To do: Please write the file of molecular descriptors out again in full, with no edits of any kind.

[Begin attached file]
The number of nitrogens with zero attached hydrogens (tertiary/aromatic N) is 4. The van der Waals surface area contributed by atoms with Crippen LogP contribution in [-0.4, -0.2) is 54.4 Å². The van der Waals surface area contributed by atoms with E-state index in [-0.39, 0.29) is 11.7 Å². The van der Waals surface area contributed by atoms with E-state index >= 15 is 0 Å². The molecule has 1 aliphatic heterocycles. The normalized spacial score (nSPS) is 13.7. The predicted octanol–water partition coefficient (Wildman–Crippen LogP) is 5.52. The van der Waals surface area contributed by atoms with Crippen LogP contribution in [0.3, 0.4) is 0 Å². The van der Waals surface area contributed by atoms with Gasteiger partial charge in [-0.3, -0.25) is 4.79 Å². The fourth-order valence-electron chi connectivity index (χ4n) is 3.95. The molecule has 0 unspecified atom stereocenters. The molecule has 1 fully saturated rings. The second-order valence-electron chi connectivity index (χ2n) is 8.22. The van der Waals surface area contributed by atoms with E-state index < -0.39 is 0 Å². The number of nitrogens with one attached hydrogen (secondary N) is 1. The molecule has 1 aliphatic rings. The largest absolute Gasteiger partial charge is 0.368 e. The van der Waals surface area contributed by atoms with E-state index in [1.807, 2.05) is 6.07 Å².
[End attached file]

The number of nitrogens with zero attached hydrogens (tertiary/aromatic N) is 4. The van der Waals surface area contributed by atoms with Crippen LogP contribution in [-0.4, -0.2) is 54.4 Å². The van der Waals surface area contributed by atoms with E-state index in [-0.39, 0.29) is 11.7 Å². The van der Waals surface area contributed by atoms with E-state index >= 15 is 0 Å². The molecule has 1 aliphatic heterocycles. The normalized spacial score (nSPS) is 13.7. The predicted octanol–water partition coefficient (Wildman–Crippen LogP) is 5.52. The van der Waals surface area contributed by atoms with Crippen LogP contribution in [0.3, 0.4) is 0 Å². The van der Waals surface area contributed by atoms with Gasteiger partial charge in [-0.3, -0.25) is 4.79 Å². The fourth-order valence-electron chi connectivity index (χ4n) is 3.95. The molecule has 0 unspecified atom stereocenters. The molecule has 1 fully saturated rings. The second-order valence-electron chi connectivity index (χ2n) is 8.22. The van der Waals surface area contributed by atoms with E-state index < -0.39 is 0 Å². The number of nitrogens with one attached hydrogen (secondary N) is 1. The molecule has 1 aliphatic rings. The largest absolute Gasteiger partial charge is 0.368 e. The van der Waals surface area contributed by atoms with E-state index in [1.807, 2.05) is 6.07 Å².